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Minimal Oracle JET Composite Component

Geertjan Wielenga
Product Manager

Let's say you have a suite of Cloud applications and you want them to display customers in a standardized way:

If that's your business scenario, then Oracle JET composite components are a perfect fit. Here's what an absolutely minimal Oracle JET composite component looks like: 

The above is really trivial. Here's the content of "customer.html":

<h2 data-bind="text: $props.name"></h2>
<h4 data-bind="text: $props.city"></<h4
<hr>

Here's "customer.json":

{
"properties": {
"name": {
"description": "Customer name.",
"type": "string"
},
"city": {
"description": "Customer location.",
"type": "string"
}
}
}

About the properties above, see the below:

http://www.oracle.com/webfolder/technetwork/jet/jsdocs/oj.Composite.html#metadata

And here's "loader.js", which connects the above two together and provides "customer" as a new HTML element:

define(['ojs/ojcore', 
'text!./customer.html',
'text!./customer.json',
'ojs/ojcomposite'],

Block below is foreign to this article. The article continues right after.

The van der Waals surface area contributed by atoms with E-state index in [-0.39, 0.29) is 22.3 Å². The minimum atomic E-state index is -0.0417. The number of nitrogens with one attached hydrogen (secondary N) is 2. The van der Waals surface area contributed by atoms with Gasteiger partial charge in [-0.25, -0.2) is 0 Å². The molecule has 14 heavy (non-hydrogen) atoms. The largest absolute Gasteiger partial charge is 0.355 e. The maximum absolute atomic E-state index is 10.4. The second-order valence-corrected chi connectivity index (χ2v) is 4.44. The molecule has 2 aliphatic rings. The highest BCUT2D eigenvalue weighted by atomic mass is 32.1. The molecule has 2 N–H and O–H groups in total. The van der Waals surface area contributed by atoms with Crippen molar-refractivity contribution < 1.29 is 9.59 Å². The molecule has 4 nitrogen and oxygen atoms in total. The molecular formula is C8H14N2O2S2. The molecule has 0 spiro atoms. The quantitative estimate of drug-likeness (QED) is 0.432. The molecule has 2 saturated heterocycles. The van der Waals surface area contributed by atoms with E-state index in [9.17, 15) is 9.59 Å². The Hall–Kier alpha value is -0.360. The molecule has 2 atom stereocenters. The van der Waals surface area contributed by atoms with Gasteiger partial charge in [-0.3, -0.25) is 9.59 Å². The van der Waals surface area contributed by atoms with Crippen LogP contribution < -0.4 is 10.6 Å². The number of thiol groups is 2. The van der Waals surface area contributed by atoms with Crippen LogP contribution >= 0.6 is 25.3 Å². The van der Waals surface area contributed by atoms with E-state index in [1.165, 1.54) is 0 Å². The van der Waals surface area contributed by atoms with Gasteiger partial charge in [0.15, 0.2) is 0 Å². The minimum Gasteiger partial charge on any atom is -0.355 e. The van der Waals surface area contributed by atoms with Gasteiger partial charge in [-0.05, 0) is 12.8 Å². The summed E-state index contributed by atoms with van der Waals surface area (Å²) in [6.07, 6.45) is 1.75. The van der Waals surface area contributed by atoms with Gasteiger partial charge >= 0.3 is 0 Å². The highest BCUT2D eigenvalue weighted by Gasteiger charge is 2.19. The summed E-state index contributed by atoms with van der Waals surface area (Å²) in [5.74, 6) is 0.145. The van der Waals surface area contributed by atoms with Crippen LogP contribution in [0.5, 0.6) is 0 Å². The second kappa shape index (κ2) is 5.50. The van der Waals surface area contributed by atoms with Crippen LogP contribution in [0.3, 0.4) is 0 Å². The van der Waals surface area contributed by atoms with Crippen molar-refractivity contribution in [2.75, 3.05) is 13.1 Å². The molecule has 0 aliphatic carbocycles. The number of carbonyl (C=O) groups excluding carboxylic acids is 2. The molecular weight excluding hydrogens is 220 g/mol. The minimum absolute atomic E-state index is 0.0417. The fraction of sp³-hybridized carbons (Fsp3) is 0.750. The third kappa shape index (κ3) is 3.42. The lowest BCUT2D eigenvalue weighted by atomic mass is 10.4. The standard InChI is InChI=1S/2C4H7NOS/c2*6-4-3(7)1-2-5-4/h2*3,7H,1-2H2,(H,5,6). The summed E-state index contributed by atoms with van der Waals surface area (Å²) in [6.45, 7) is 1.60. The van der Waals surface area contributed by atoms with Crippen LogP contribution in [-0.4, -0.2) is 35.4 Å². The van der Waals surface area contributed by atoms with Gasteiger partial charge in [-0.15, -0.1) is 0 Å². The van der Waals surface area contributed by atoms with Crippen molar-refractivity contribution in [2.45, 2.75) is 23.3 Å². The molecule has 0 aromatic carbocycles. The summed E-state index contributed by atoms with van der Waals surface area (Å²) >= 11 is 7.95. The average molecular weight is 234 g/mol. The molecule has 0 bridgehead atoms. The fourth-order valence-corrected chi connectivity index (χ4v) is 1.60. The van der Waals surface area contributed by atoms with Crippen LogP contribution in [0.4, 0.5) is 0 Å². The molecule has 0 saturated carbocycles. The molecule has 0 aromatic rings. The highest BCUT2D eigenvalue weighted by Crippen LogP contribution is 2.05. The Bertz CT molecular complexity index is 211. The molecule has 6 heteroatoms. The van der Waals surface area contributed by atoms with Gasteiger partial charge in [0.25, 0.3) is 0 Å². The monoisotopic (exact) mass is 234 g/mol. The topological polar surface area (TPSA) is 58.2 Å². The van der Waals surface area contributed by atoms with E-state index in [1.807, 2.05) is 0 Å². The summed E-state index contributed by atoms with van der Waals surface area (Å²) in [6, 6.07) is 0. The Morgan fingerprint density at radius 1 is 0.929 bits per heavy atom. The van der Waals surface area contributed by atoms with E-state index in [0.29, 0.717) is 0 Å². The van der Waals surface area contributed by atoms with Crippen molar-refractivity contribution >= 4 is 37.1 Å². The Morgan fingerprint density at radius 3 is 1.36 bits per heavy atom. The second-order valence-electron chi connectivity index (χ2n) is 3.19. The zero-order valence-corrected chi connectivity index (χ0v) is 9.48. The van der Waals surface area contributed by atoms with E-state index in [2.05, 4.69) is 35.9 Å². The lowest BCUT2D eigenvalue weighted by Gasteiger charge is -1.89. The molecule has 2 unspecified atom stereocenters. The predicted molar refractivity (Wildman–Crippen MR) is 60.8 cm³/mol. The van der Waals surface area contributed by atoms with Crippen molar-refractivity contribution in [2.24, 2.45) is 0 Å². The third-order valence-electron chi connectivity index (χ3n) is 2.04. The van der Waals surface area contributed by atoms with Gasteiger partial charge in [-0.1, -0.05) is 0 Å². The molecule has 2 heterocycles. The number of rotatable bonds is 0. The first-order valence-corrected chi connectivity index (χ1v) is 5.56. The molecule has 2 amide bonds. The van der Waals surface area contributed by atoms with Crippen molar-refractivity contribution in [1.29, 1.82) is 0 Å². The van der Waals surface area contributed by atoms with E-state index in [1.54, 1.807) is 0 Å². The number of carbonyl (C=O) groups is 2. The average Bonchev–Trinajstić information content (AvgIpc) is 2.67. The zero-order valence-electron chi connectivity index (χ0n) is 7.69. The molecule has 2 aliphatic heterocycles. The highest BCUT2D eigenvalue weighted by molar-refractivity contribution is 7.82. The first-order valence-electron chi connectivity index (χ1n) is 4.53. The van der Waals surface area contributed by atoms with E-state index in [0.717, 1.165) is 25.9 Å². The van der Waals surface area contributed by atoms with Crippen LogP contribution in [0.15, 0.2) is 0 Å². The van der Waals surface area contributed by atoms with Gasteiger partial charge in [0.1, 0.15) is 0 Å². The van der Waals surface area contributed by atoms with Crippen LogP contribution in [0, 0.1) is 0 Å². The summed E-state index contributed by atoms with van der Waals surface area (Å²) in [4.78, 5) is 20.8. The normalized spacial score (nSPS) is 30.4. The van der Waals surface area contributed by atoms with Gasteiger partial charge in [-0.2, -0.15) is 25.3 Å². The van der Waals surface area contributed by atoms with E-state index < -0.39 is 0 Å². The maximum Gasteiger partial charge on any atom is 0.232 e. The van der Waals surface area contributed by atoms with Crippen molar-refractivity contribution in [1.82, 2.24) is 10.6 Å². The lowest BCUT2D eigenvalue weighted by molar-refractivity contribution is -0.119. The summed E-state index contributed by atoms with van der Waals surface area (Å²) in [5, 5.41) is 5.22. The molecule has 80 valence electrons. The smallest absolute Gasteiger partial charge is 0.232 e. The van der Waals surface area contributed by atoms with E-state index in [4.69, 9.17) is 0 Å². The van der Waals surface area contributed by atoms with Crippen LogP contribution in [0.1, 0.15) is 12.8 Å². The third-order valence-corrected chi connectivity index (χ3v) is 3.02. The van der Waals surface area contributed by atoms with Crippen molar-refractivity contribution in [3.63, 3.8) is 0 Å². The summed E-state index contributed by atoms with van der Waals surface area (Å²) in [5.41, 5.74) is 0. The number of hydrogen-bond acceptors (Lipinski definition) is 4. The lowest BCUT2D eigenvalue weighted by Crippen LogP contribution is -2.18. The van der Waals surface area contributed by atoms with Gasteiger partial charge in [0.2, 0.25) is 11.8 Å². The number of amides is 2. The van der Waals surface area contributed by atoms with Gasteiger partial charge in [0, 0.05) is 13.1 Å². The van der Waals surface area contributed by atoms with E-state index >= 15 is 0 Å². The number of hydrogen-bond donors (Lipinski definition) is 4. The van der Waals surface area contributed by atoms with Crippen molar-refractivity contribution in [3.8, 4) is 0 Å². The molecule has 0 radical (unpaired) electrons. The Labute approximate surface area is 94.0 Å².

function(oj, view, metadata) {
oj.Composite.register('customer', {
view: {inline: view},
metadata: {inline: JSON.parse(metadata)}
});
}
);

In a more complex scenario, you're also able to include CSS stylesheets and business logic defined in JavaScript, as outlined in an earlier blog entry on this topic

OK, now ZIP up that folder, send it to whoever is working on other Cloud applications that need to make use of the "customer" element, which they can use as follows (in e.g., "library.js") after unzipping that ZIP into the relevant folder in their application:

define(['ojs/ojcore', 'knockout', 'ojs/ojcomposite',
'jet-composites/customer/loader'],
function (oj, ko) {
function libraryContentViewModel() {
var self = this;
self.customers = [
{name: 'Billy Bob Thornton', city: 'New York'},
{name: 'Brad Pitt', city: 'Hollywood'},
{name: 'Val Kilmer', city: 'Seattle'}
];
}
return new libraryContentViewModel();
});

All that the above does is load the "loader.js", include "ojs/ojcomposite" so that Oracle JET composite components are supported, and define a "customer" array.

Here's the view (e.g., "library.html") of the above viewModel, using the "customer" HTML element provided by the composite component:

<!-- ko foreach: customers -->
<customer name="{{name}}" city="{{city}}"></customer>
<!-- /ko -->

That's pretty neat and, guess what, Oracle JET components conform to the Web Components specification, except for the Shadow DOM, which is not supported.

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